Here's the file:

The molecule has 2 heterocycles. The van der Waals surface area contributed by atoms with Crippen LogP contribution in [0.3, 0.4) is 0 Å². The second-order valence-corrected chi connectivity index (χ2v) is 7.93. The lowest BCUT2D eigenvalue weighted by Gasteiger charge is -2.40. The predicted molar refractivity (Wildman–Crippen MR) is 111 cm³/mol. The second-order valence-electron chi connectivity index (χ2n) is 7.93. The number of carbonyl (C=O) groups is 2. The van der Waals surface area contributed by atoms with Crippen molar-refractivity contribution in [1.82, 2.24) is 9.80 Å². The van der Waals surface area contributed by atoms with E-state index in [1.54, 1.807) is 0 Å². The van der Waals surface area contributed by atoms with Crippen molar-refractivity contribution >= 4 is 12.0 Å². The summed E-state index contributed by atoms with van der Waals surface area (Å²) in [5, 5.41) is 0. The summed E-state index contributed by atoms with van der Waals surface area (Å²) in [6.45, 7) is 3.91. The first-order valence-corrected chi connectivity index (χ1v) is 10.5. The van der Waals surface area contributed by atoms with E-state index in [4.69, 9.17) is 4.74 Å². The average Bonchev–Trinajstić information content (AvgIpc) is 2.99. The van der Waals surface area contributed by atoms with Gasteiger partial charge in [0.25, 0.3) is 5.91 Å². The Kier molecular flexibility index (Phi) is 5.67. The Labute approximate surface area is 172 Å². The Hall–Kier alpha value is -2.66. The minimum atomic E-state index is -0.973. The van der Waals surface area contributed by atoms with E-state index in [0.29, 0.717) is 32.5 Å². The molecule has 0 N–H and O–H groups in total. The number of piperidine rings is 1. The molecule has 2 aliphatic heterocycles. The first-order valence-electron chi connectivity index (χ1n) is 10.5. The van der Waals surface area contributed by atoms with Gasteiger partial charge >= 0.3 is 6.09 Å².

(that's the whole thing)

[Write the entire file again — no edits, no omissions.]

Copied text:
The molecule has 2 heterocycles. The van der Waals surface area contributed by atoms with Crippen LogP contribution in [0.3, 0.4) is 0 Å². The second-order valence-corrected chi connectivity index (χ2v) is 7.93. The lowest BCUT2D eigenvalue weighted by Gasteiger charge is -2.40. The predicted molar refractivity (Wildman–Crippen MR) is 111 cm³/mol. The second-order valence-electron chi connectivity index (χ2n) is 7.93. The number of carbonyl (C=O) groups is 2. The van der Waals surface area contributed by atoms with Crippen molar-refractivity contribution in [1.82, 2.24) is 9.80 Å². The van der Waals surface area contributed by atoms with E-state index in [1.54, 1.807) is 0 Å². The van der Waals surface area contributed by atoms with Crippen molar-refractivity contribution >= 4 is 12.0 Å². The summed E-state index contributed by atoms with van der Waals surface area (Å²) in [5, 5.41) is 0. The summed E-state index contributed by atoms with van der Waals surface area (Å²) in [6.45, 7) is 3.91. The first-order valence-corrected chi connectivity index (χ1v) is 10.5. The van der Waals surface area contributed by atoms with E-state index in [4.69, 9.17) is 4.74 Å². The average Bonchev–Trinajstić information content (AvgIpc) is 2.99. The van der Waals surface area contributed by atoms with Gasteiger partial charge in [0.25, 0.3) is 5.91 Å². The Kier molecular flexibility index (Phi) is 5.67. The Labute approximate surface area is 172 Å². The Hall–Kier alpha value is -2.66. The minimum atomic E-state index is -0.973. The van der Waals surface area contributed by atoms with E-state index in [0.29, 0.717) is 32.5 Å². The molecule has 0 N–H and O–H groups in total. The number of piperidine rings is 1. The molecule has 2 aliphatic heterocycles. The first-order valence-electron chi connectivity index (χ1n) is 10.5. The van der Waals surface area contributed by atoms with Gasteiger partial charge >= 0.3 is 6.09 Å².